Limited resources hamper launch of U of S architecture program


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Plans to create a school of architecture at the University of Saskatchewan suffered a setback this month when a university committee said that while it appreciates the proposed program, it cannot recommend its approval. until sufficient funding is obtained.

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“Concerns have been expressed about the resources for the proposed programs, especially given the current financial situation in which the U of S finds itself,” the university programs committee said in a report to the 116-member board. the university, which oversees academic matters.

The school would offer two degrees, a bachelor’s degree in design in architecture and a master’s degree in architecture; it would have 11 faculty members and cost “a little more” than $ 3 million per year, plus significant start-up costs, according to the report.

The university plans to introduce the programs since 2010, when the city of Saskatoon donated the 108-year-old John Deere Plow Co. building to the institution for this purpose. The report said renovations to the building would increase start-up costs.

“I’m generally optimistic,” said Colin Ripley, the program director hired to move the project forward, at the Saskatoon StarPhoenix in February. “The (John Deere Building) needs to be basically gutted and completely renovated for this to happen.”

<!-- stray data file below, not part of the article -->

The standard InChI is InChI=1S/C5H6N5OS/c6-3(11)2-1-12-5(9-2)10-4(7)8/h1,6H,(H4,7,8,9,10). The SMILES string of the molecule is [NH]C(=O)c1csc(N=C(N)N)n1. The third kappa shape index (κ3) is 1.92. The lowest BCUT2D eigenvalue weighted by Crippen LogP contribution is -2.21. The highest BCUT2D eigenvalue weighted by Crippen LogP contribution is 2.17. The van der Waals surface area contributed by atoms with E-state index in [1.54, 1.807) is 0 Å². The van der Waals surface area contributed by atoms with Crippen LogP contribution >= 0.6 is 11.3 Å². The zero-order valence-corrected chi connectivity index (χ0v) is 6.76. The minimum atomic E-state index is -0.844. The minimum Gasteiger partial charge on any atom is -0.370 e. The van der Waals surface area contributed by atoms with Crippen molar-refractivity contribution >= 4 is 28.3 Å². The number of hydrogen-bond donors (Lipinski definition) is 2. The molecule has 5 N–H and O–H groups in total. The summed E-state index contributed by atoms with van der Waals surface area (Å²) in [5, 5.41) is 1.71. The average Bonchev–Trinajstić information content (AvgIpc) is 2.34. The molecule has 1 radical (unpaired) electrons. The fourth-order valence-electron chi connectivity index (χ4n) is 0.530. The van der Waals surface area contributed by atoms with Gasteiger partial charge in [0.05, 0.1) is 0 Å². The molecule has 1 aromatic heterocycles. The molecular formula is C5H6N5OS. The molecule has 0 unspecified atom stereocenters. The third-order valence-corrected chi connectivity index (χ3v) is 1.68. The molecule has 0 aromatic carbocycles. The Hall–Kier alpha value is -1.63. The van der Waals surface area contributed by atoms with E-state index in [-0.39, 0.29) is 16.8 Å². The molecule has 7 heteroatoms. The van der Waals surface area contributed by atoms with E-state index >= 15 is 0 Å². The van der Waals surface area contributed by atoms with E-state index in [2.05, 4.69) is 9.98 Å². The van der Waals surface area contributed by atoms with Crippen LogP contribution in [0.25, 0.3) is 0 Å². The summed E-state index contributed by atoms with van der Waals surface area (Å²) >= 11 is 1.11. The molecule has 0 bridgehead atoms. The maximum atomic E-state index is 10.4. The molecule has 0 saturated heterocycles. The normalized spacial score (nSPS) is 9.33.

The university, meanwhile, is grappling with a five percent – $ 18 million – cut in its $ 312 million operating grant from the Saskatchewan Party government in its unpopular 2017 budget. -2018.

It responded by slashing its budget for university services and programs by $ 12.2 million, and offering buyouts and early retirement packages to some unionized staff.

Former U of S rector Michael Atkinson called the situation “catastrophic,” but university president Peter Stoicheff said the institution would not be defined by its current financial problems.

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The committee said that although its “members were impressed with the vision, scope and academic merits of the proposal,” they were “unable to recommend that Council approve it when important questions of resources and physical location are pending “.

The proposed school of architecture made its way through what Ripley described as a long series of committee approvals. If the green light was given, it would operate under the aegis of the College of Arts and Sciences.

The university council is expected to receive but not discuss the report at its next meeting on October 19.

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